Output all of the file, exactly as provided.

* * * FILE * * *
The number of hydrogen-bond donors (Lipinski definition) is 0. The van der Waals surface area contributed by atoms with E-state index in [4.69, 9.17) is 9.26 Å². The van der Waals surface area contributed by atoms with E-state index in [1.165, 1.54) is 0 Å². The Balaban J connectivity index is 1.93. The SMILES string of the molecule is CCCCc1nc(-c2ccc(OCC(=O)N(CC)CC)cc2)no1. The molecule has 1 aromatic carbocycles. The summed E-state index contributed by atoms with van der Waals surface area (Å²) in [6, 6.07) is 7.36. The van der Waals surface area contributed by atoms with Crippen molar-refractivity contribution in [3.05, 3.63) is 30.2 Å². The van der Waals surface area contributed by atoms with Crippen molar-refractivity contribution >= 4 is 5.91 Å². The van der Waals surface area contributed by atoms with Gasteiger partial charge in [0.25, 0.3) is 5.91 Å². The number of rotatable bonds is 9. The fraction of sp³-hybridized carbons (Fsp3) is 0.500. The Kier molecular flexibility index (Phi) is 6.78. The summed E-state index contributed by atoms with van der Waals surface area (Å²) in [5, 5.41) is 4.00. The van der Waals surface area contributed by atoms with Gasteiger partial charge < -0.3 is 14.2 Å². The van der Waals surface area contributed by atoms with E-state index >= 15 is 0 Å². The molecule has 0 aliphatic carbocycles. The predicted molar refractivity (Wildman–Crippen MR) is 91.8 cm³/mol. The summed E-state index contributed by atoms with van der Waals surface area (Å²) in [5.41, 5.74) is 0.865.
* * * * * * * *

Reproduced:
The number of hydrogen-bond donors (Lipinski definition) is 0. The van der Waals surface area contributed by atoms with E-state index in [4.69, 9.17) is 9.26 Å². The van der Waals surface area contributed by atoms with E-state index in [1.165, 1.54) is 0 Å². The Balaban J connectivity index is 1.93. The SMILES string of the molecule is CCCCc1nc(-c2ccc(OCC(=O)N(CC)CC)cc2)no1. The molecule has 1 aromatic carbocycles. The summed E-state index contributed by atoms with van der Waals surface area (Å²) in [6, 6.07) is 7.36. The van der Waals surface area contributed by atoms with Crippen molar-refractivity contribution in [3.05, 3.63) is 30.2 Å². The van der Waals surface area contributed by atoms with Crippen molar-refractivity contribution >= 4 is 5.91 Å². The van der Waals surface area contributed by atoms with Gasteiger partial charge in [0.25, 0.3) is 5.91 Å². The number of rotatable bonds is 9. The fraction of sp³-hybridized carbons (Fsp3) is 0.500. The Kier molecular flexibility index (Phi) is 6.78. The summed E-state index contributed by atoms with van der Waals surface area (Å²) in [5, 5.41) is 4.00. The van der Waals surface area contributed by atoms with Gasteiger partial charge < -0.3 is 14.2 Å². The van der Waals surface area contributed by atoms with E-state index >= 15 is 0 Å². The molecule has 0 aliphatic carbocycles. The predicted molar refractivity (Wildman–Crippen MR) is 91.8 cm³/mol. The summed E-state index contributed by atoms with van der Waals surface area (Å²) in [5.41, 5.74) is 0.865.